School homework asks kids to give 3 'good' reasons for slavery

A private Christian school in Wauwatosa, Wisconsin, is under fire after asking fourth-graders to lay out three “good” reasons for slavery as part of a homework assignment.

On Monday, the students at Our Redeemer Lutheran School were handed a social studies worksheet that told them to “give 3 ‘good’ reasons for slavery and 3 bad reasons.”

Trameka Brown-Berry, who has a 9-year-old son in the class, told Fox 6 that she was in “shock” over the “highly offensive and insensitive” assignment.

RELATED: Countries with highestpercent of population in slavery

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Countries with highest percent of population in slavery
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Countries with highest percent of population in slavery

T-6. Central African Republic

Population: 4,900,000
Estimated number in modern slavery: 55,400

Estimated percent in modern slavery: 1.130

(Photo by Tony Wheeler via Getty Images)

T-6. Libya

Population: 6,278,000
Estimated number in modern slavery: 70,900

Estimated percent in modern slavery: 1.130

(Photo via Getty Images)

T-6. Somalia

Population: 10,787,000
Estimated number in modern slavery: 121,900

Estimated percent in modern slavery: 1.130

(Photo via Getty Images)

T-6. South Sudan

Population: 12,340,000
Estimated number in modern slavery: 139,400

Estimated percent in modern slavery: 1.130

(Photo by Figula Photography via Getty Images)

T-6. Syria

Population: 22,769,000
Estimated number in modern slavery: 257,300

Estimated percent in modern slavery: 1.130

(Photo by Andrew Pistolesi via Getty Images)

T-6. Yemen

Population: 26,832,000
Estimated number in modern slavery: 303,200

Estimated percent in modern slavery: 1.130

(Photo by Mohannad Khatib via Getty Images)

T-6. Afghanistan

Population: 32,527,000
Estimated number in modern slavery: 367,600

Estimated percent in modern slavery: 1.130

(Photo via Getty Images)

T-6. Iraq

Population: 35,730,000
Estimated number in modern slavery: 403,800

Estimated percent in modern slavery: 1.130

(Photo by Michael Runkel via Getty Images)

T-6. Sudan

Population: 40,235,000
Estimated number in modern slavery: 454,700

Estimated percent in modern slavery: 1.130

(Photo by Reinhard Dirscherl via Getty Images)

T-6. Democratic Republic of the Congo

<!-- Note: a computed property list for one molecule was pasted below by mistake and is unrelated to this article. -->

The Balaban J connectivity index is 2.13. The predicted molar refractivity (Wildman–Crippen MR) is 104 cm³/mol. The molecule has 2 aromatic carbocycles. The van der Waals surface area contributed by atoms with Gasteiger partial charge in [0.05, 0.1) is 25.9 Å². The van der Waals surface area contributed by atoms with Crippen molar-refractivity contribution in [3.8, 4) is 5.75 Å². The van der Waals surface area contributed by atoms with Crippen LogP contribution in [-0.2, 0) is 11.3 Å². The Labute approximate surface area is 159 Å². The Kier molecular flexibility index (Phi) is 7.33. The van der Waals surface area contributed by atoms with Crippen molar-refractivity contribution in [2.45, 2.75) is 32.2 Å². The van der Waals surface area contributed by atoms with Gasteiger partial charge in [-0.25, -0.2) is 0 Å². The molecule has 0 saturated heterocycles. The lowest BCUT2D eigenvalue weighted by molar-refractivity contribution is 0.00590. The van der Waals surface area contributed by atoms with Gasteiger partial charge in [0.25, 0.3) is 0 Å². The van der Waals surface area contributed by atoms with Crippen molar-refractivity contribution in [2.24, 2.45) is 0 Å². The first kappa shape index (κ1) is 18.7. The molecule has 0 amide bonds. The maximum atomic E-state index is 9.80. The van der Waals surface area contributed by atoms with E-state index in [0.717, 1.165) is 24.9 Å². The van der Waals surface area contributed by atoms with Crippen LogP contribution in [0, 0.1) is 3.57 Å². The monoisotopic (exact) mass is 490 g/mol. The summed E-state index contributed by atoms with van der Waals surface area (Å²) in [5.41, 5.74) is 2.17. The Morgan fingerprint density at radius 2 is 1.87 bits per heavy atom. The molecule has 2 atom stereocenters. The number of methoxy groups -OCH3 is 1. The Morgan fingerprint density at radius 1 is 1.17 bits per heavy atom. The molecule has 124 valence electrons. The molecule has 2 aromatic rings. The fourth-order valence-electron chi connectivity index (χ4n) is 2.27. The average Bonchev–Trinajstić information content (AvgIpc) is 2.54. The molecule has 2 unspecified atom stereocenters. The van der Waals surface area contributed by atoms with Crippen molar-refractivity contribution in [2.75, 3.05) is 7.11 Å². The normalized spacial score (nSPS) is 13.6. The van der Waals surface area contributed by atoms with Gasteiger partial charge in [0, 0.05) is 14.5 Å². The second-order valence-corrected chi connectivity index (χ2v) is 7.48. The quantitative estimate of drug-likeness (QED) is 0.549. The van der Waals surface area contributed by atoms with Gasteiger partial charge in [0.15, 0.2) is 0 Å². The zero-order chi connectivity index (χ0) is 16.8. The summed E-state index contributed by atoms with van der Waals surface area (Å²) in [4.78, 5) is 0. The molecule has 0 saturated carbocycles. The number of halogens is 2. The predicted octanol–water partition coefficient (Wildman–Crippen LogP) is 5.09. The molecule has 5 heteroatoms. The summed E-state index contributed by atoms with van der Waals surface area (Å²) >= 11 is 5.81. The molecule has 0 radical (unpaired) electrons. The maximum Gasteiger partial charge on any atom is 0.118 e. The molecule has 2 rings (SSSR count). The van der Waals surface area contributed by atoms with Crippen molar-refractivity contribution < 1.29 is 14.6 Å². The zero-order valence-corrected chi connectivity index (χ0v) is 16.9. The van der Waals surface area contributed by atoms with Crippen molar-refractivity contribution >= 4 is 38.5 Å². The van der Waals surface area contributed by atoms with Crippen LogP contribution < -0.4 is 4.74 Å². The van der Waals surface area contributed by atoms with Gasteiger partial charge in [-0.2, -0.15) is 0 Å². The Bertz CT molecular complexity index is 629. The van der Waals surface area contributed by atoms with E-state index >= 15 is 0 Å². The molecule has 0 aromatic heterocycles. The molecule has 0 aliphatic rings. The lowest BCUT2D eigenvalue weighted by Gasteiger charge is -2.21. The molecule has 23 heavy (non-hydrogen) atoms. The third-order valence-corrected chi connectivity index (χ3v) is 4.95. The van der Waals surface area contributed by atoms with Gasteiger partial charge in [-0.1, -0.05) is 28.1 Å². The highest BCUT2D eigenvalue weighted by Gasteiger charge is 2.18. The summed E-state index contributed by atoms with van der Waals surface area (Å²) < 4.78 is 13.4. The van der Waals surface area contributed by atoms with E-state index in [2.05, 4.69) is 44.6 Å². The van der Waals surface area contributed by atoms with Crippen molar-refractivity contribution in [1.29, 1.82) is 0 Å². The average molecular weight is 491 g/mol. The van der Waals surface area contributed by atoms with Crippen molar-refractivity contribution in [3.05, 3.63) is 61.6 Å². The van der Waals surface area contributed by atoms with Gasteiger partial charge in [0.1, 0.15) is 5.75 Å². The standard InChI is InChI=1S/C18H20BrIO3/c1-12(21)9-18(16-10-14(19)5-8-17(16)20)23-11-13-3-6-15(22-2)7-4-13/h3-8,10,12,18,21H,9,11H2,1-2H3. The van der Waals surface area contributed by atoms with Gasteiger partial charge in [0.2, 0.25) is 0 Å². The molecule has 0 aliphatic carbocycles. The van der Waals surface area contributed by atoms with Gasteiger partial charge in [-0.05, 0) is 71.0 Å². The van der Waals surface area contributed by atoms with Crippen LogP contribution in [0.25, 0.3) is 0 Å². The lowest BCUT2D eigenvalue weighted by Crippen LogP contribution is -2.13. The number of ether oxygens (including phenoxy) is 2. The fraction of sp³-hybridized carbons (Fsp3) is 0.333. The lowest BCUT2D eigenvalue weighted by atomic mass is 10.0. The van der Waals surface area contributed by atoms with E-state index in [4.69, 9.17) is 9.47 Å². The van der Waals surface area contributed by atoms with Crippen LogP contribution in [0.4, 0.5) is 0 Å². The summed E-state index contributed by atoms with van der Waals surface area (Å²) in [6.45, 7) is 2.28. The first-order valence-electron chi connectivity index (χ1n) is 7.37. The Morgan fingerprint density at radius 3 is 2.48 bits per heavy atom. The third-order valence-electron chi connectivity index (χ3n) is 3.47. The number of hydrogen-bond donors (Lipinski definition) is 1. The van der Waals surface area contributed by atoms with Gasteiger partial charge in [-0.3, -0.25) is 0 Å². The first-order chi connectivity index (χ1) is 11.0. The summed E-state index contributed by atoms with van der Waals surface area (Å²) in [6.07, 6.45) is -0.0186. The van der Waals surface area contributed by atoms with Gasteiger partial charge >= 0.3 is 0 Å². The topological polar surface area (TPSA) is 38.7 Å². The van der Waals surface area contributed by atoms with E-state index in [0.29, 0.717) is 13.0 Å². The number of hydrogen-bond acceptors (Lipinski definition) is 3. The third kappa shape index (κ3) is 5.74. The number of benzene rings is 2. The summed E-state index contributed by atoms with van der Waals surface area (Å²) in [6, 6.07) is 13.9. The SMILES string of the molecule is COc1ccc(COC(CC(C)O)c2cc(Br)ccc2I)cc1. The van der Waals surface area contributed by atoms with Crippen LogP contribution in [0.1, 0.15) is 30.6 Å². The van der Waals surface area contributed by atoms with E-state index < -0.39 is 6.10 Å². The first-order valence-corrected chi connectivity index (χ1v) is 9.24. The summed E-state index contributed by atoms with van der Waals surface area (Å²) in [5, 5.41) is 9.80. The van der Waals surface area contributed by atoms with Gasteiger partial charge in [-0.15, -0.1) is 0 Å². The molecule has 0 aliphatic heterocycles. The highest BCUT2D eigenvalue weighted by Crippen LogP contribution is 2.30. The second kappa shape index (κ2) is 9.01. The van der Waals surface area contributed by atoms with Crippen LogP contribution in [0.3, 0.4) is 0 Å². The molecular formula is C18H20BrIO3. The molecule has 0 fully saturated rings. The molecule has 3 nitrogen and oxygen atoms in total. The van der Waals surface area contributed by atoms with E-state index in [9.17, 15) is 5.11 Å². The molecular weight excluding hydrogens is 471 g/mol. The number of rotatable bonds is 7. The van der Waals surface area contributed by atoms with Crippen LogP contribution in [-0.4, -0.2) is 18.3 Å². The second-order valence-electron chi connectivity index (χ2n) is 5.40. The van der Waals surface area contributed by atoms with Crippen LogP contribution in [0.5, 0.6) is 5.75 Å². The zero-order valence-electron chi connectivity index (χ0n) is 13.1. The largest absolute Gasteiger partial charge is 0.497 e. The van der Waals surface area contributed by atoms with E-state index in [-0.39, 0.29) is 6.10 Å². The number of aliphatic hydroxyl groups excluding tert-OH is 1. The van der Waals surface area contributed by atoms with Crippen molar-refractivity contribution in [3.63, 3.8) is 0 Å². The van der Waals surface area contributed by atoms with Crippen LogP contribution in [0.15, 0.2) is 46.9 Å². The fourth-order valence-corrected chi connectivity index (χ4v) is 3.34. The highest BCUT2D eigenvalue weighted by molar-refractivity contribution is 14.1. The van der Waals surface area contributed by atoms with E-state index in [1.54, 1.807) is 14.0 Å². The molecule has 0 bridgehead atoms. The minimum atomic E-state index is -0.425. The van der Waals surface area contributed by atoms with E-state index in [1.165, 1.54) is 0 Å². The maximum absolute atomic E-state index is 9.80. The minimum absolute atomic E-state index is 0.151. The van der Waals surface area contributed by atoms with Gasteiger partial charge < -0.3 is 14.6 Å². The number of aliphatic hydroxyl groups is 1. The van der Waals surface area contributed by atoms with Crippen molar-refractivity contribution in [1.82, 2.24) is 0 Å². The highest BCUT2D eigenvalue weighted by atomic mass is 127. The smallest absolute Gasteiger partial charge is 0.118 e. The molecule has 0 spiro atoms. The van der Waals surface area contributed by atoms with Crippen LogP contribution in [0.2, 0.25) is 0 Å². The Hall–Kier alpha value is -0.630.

Population: 77,267,000
Estimated number in modern slavery: 873,100

Estimated percent in modern slavery: 1.130

(Photo by Roger de la Harpe via Getty Images)

T-6. Pakistan

Population: 188,925,000
Estimated number in modern slavery: 2,134,900

Estimated percent in modern slavery: 1.130

(Photo by Paul Williams via Getty Images)

5. Qatar

Population: 2,235,000
Estimated number in modern slavery: 30,300

Estimated percent in modern slavery: 1.356

(Photo by Allan Baxter via Getty Images)

4. India

Population: 1,311,051,000
Estimated number in modern slavery: 18,354,700

Estimated percent in modern slavery: 1.4000

(Photo by David Freund via Getty Images)

3. Cambodia

Population: 15,578,000
Estimated number in modern slavery: 256,800

Estimated percent in modern slavery: 1.648

(Photo via Getty Images)

2. Uzbekistan

Population: 31,125,000
Estimated number in modern slavery: 1,236,600

Estimated percent in modern slavery: 3.973

(Photo by Rosmarie Wirz via Getty Images)

1. North Korea

Population: 25,155,000
Estimated number in modern slavery: 1,100,000

Estimated percent in modern slavery: 4.373

(Photo by Berthold Trenkel via Getty Images)

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“I couldn’t believe they sent something like that home,” Brown-Berry said. “Not only was my son in an awful position, but the students who weren’t black ― that’s what keeps racism going.”

She posted a photo of the homework on Facebook.

“I feel there is no good reason for slavery that’s why I did not write,” her son answered, as shown in the post.

Principal Jim Van Dellen sent a letter to parents with an apology and said that the teacher didn’t properly describe the task to students, according to the station WISN

“We understand that, as presented, the words used showed a lack of sensitivity and were offensive,” Van Dellen wrote. “The purpose of the assignment was not, in any way, to have students argue that ANY slavery is acceptable ― a concept that goes against our core values and beliefs about the equality and worth of people of all races.”